We did some hiking around the city when the rain let up and then hit the town for the night - Orange, Shooters, Blue Note, and Barmacy - clearly not traditional Greek barikia! But, we had a fun time and discovered a drink featured on every single menu named after our beloved city of San Francisco. It has vodka, banana liquour, grenadine and OJ and I am pretty sure I have never seen anyone in the Bay Area order anything thing of the sort.

The day we shipped off for Santorini, the sun finally came out and we got to enjoy the a few minutes watching people try to learn to windsurf. It's apparently harder than it looks...

Pireaus to Paros

From Athens we caught the ferry to the island of Paros in the Cyclades. It was a last minute decision and a great one - we really loved it! The island was very sleepy this time of year, so at times it felt like we had the place to ourselves.

We stayed in the town of Parikia, which was filled with meandering streets that we got lost in more than once - an intentional maze meant to confuse attacking pirates. The sunsets were breathtaking, made even more memorable by the chanting of monks that we could hear from the monastery across the bay.

One day we rented a moto and did a full circuit of the island. Our first stop was the beach at Monastiri for our first dip in the Aegean! The water is so clear and the blue and green colors are really amazing. We then hit the town of Naoussa, another beautiful town with white buildings and lovely dock were we relaxed and had Greek coffees (not so good, but we had to try). We then headed down the east coast to see the kite surfers at Golden Beach. We finally made our way back down the tip of the island and back up to Parikia, stopping at a few other beaches and towns along the way. It was a ridiculously lovely way to spend the day.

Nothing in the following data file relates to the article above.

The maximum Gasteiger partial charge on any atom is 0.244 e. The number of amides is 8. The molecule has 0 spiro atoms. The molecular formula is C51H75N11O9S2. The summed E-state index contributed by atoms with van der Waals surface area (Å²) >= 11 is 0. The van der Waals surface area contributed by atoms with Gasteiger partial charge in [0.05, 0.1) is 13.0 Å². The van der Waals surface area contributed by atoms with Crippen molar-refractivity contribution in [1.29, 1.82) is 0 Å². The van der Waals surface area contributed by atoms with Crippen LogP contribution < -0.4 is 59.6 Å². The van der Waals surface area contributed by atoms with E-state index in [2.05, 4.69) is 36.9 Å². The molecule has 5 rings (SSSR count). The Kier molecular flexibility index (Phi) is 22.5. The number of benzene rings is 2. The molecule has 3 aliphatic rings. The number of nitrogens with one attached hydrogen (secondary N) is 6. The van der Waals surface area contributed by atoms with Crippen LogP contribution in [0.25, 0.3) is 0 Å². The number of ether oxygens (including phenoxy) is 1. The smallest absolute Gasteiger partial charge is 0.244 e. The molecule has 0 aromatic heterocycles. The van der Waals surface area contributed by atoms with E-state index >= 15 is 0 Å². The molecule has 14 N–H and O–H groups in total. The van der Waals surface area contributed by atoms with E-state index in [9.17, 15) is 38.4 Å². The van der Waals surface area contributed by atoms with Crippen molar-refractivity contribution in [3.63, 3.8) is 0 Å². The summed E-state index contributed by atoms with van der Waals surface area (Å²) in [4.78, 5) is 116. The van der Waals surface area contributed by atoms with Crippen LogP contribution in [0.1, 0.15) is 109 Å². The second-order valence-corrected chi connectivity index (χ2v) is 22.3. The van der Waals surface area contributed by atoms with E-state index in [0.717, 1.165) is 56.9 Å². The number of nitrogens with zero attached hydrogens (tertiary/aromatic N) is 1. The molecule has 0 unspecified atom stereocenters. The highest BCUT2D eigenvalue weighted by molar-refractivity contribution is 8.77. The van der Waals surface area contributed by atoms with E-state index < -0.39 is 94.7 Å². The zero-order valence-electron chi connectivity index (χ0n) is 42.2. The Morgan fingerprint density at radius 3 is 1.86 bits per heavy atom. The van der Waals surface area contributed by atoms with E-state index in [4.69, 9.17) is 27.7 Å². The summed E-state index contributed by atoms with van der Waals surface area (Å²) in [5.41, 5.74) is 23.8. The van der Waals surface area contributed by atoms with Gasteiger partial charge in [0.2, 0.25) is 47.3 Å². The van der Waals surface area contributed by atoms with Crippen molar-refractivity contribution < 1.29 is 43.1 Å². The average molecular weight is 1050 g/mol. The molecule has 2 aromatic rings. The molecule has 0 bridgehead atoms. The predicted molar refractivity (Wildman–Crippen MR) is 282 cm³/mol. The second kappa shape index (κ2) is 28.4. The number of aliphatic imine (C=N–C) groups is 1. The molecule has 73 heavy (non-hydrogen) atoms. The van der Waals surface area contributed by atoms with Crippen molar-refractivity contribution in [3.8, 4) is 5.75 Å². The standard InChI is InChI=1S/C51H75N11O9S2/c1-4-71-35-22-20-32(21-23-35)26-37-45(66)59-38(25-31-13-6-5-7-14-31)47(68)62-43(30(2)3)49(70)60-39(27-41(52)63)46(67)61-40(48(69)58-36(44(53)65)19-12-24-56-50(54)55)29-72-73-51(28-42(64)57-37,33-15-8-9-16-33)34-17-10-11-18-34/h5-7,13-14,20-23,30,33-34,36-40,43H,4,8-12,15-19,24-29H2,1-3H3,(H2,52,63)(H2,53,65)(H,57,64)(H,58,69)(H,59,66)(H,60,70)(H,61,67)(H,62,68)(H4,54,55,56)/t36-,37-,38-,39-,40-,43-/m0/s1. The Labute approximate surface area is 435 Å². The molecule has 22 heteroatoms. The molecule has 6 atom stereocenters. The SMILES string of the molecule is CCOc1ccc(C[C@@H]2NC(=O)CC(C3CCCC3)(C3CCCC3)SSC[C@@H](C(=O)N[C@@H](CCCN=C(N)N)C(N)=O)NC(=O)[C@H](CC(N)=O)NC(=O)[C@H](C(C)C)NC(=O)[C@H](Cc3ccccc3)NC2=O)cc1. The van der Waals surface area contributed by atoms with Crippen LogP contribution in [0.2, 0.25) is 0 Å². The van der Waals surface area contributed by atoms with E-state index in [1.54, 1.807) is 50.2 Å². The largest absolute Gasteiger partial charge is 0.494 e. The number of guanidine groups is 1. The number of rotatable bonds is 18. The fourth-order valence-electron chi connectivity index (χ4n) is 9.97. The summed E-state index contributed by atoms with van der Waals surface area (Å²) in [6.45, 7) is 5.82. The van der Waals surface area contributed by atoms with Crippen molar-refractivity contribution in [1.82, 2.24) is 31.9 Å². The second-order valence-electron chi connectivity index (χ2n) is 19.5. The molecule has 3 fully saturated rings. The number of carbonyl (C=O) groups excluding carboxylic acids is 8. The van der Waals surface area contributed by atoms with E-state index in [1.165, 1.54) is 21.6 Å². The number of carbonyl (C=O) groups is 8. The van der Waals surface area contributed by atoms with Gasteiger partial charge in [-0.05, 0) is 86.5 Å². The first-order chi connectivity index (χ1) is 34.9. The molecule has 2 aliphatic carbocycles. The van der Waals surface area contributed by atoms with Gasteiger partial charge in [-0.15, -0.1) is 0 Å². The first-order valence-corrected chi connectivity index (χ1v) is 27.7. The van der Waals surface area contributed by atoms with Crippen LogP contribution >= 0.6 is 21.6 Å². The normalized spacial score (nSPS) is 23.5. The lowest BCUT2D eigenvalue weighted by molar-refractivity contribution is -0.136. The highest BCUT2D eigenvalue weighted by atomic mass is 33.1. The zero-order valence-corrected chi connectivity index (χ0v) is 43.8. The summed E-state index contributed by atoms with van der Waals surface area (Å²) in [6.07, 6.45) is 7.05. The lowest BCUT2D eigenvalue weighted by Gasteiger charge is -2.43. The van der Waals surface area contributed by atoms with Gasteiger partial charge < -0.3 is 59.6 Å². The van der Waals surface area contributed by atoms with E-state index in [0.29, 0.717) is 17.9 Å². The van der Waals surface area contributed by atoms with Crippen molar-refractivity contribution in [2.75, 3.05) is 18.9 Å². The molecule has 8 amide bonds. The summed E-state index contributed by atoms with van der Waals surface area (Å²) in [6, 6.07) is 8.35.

Our final day wasn't quite as memorable - we spent the whole afternoon trekking around town with our backpacks, avoiding the rain and waiting for the next ferry, which was several hours late! But, I suppose they can't all be perfect...

Athens by Night

On our last night in Athens, we hiked up to the top of the hill of Lykovitos. We didn't make in in time for the sunset, but we did get to watch the city and the Acropolis (the hill in the background) light up. The view was amazing.
Afterwords we took a stroll through town to take in the scenery one last time.

Tuesday, May 15, 2007

Broken Rocks and Coffee Shops

Our first international stop was Athens. We heard it was a trashy city, but it doesn't seem so bad to us. Lots of cafes to relax in and lots of ruins to see (surprise, surprise). We are a little mystified by the dining rules, and in particular, how to order an ice coffee that's not instant Nescafe with cream or a milkshake, but I am sure we'll figure it all out soon. One thing that we can't get over is that a coffee costs more than a beer. Clearly we'll be drinking more beer here in Greece...

The ruins are amazing. It's hard to believe many of them are over 2,000 years old. We've spent the last 2 days wandering around the city and everywhere we turn we come across more ruins. It must be a real pain to get a building permit in this city...

Today everything shut down early for "the strike". What the strike is about is not exactly clear - someone said the people are protesting government making poor investments. Maybe all of you back in the States should consider taking the afternoon off as well?